Microsoft Donates $10.8 Million in Software To Washington State Community and Technical Colleges

Microsoft Donates $10.8 Million in Software To Washington State Community and Technical Colleges

REDMOND, Wash., June 1, 1998 — Microsoft today announced a $10.8 million donation of software and technical assistance to Washington state’s 32 community and technical colleges. This grant is one of the largest donations of software by Microsoft in Washington state and follows an initial $10 million software grant to the colleges two years ago.

“Microsoft is working with community colleges in a number of ways to promote great training programs and other educational opportunities,”
said Gates, who in recent months has toured technical facilities at several community colleges across the country.
“Here in Washington state, we’re proud to continue providing local community and technical colleges with the latest Microsoft® software to keep their programs current.”

The grant will be administered by the Washington State Board for Community and Technical Colleges (SBCTC). Like the preceding grant, the $10.8 million in software will be used by students, faculty and staff at all 32 community and technical colleges, for instruction, data gathering and administrative purposes.

“Not only does this gift strengthen our two-year colleges through technology and applied expertise, it shows a commitment to maintaining that strength,”
said Earl Hale, director of the SBCTC.
“Microsoft’s donations also underscore the value of alliances between the community college system and progressive companies who have a significant stake in a high-quality education system.”

Gov. Gary Locke applauded the company for recognizing the value of the state’s public two-year colleges.
“Washington’s community and technical colleges provide top-notch educational and training opportunities for citizens all across our state. Microsoft’s generous technology grant will help continue the tradition of lifelong learning into the next century.”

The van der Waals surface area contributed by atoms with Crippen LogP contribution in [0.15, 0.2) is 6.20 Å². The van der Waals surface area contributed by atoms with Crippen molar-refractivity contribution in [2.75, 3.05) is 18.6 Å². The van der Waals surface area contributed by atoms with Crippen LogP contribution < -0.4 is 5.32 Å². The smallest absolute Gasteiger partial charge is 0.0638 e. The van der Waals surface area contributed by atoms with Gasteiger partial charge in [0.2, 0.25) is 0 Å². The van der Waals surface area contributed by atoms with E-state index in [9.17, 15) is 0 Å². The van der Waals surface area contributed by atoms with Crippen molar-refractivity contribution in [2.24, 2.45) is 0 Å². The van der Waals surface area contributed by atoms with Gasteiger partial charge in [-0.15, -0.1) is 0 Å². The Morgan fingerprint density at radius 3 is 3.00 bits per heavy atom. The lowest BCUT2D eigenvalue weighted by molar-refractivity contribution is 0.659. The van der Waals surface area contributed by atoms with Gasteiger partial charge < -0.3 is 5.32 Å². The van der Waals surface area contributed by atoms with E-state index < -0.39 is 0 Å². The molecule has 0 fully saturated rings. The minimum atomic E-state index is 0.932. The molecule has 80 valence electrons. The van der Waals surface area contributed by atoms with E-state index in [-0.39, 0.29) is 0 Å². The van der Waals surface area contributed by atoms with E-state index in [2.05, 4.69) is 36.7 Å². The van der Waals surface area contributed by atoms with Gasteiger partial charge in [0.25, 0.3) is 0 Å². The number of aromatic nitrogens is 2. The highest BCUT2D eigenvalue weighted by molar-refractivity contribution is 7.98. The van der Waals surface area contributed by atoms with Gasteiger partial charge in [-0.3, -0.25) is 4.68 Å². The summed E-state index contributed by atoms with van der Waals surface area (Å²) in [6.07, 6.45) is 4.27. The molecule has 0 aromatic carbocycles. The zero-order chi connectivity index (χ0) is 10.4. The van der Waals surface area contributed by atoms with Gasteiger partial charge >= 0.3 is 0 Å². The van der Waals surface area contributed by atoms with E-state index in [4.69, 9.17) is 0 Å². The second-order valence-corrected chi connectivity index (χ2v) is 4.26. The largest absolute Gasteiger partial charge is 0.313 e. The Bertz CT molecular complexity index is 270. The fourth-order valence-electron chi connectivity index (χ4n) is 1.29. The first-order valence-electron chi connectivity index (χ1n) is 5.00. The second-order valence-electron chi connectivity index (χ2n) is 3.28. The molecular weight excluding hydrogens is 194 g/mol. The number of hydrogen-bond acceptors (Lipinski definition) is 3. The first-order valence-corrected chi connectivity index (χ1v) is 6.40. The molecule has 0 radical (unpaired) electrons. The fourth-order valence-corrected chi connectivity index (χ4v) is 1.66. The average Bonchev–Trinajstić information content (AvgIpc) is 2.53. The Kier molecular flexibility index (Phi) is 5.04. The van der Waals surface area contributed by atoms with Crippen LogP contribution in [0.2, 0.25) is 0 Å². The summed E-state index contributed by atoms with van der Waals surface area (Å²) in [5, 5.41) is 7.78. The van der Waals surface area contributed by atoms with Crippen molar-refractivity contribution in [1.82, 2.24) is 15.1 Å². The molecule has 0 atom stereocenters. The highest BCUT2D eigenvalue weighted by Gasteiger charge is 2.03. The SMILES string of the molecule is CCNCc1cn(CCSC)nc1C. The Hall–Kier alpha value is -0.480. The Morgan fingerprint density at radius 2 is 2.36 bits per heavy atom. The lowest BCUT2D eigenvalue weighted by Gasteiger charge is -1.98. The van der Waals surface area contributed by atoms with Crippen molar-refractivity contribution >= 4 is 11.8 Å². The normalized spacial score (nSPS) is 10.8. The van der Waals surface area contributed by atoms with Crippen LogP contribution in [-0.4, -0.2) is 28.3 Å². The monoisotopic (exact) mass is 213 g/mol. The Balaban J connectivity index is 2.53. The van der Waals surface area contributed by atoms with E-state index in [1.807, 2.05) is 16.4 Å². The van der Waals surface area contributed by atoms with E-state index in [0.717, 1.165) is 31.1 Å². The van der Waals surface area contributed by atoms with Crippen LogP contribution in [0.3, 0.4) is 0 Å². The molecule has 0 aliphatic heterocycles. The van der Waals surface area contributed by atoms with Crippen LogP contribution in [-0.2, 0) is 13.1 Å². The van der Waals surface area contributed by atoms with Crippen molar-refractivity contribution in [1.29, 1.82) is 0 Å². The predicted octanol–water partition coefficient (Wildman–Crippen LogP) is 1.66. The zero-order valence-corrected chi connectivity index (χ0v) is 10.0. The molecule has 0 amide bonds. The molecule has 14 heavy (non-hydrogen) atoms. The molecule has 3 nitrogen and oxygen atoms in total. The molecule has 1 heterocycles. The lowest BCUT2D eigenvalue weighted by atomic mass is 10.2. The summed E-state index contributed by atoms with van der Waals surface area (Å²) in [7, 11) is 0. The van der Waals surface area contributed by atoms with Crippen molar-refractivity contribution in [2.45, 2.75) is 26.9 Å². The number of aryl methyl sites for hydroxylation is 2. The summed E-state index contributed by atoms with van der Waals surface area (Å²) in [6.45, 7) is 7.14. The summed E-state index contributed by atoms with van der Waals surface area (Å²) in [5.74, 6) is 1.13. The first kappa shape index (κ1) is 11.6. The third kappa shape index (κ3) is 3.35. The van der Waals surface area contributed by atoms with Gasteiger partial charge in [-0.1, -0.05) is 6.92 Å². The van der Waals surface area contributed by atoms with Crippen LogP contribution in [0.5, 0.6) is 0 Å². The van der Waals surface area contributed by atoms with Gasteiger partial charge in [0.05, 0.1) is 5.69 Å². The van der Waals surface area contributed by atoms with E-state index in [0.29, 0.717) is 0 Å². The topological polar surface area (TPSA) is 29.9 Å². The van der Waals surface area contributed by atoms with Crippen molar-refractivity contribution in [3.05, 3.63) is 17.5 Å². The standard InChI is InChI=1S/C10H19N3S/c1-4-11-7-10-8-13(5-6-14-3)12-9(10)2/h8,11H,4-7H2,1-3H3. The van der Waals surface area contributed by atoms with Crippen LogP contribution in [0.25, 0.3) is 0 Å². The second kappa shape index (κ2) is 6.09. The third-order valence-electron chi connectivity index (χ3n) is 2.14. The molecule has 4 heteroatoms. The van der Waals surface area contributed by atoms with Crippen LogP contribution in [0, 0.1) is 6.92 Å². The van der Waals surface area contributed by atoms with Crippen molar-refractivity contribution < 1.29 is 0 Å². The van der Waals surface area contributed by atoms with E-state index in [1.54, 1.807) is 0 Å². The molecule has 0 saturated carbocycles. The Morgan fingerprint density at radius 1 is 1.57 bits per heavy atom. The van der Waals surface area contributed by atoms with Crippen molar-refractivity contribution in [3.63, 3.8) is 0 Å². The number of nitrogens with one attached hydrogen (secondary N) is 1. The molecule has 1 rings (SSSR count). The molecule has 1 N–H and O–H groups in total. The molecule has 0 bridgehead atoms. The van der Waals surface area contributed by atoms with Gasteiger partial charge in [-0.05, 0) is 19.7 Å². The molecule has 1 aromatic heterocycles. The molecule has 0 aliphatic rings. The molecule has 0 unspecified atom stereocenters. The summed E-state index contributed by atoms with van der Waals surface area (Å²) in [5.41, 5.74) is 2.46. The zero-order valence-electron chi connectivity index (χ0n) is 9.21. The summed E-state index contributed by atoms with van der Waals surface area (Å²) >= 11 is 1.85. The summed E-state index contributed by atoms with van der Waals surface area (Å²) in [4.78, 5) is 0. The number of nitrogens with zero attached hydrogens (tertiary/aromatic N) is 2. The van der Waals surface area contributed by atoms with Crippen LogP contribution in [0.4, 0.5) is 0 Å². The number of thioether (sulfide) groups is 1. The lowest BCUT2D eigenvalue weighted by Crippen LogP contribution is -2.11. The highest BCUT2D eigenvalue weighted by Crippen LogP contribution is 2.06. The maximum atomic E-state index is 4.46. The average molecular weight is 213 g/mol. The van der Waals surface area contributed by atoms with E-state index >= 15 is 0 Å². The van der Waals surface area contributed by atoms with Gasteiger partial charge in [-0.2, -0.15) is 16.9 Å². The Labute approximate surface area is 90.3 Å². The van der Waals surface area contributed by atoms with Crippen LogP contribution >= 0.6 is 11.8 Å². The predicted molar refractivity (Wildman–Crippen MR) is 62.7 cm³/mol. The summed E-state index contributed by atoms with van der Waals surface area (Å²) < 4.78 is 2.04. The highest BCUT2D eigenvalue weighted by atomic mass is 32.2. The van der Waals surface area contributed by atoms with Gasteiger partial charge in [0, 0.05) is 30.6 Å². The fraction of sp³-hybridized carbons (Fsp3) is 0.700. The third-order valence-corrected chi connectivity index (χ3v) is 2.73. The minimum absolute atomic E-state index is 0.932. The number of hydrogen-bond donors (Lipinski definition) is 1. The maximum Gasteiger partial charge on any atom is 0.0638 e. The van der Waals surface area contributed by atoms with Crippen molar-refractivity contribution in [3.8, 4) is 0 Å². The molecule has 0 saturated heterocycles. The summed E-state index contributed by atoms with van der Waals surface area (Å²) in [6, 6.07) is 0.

The Washington community and technical college system includes five technical colleges and 27 community colleges across the state. More than 435,000 Washington citizens take at least one class per year for job training, basic skills or academic transfer to a four-year university.

Microsoft has several existing initiatives under way to support community colleges across the country, including the Working Connections program, cosponsored by the American Association of Community Colleges (AACC). Microsoft and AACC announced the first round of Working Connections grants in February 1998. The five-year program supports development and enhancement of innovative information technology training programs at community and technical colleges throughout the United States. Colleges participating in the Working Connections program also are dedicated to recruiting and training students from disadvantaged populations.

Founded in 1975, Microsoft (Nasdaq
“MSFT”
) is the worldwide leader in software for personal computers. The company offers a wide range of products and services for business and personal use, each designed with the mission of making it easier and more enjoyable for people to take advantage of the full power of personal computing every day.

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